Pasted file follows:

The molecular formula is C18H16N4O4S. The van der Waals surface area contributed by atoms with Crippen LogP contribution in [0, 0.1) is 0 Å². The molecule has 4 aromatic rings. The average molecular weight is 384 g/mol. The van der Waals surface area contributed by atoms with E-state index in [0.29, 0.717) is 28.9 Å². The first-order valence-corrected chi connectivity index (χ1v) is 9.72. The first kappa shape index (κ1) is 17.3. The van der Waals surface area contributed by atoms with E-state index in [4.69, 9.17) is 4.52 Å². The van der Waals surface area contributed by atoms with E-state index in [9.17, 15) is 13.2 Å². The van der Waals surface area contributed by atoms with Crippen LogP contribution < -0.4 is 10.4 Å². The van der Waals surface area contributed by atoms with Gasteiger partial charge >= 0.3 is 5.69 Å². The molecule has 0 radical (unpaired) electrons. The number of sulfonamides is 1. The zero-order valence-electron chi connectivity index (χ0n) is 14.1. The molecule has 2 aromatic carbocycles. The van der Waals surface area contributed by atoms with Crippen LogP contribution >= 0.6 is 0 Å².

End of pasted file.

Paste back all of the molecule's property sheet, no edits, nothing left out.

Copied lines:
The molecular formula is C18H16N4O4S. The van der Waals surface area contributed by atoms with Crippen LogP contribution in [0, 0.1) is 0 Å². The molecule has 4 aromatic rings. The average molecular weight is 384 g/mol. The van der Waals surface area contributed by atoms with E-state index in [0.29, 0.717) is 28.9 Å². The first-order valence-corrected chi connectivity index (χ1v) is 9.72. The first kappa shape index (κ1) is 17.3. The van der Waals surface area contributed by atoms with E-state index in [4.69, 9.17) is 4.52 Å². The van der Waals surface area contributed by atoms with E-state index in [9.17, 15) is 13.2 Å². The van der Waals surface area contributed by atoms with Crippen LogP contribution < -0.4 is 10.4 Å². The van der Waals surface area contributed by atoms with Gasteiger partial charge >= 0.3 is 5.69 Å². The molecule has 0 radical (unpaired) electrons. The number of sulfonamides is 1. The zero-order valence-electron chi connectivity index (χ0n) is 14.1. The molecule has 2 aromatic carbocycles. The van der Waals surface area contributed by atoms with Crippen LogP contribution >= 0.6 is 0 Å².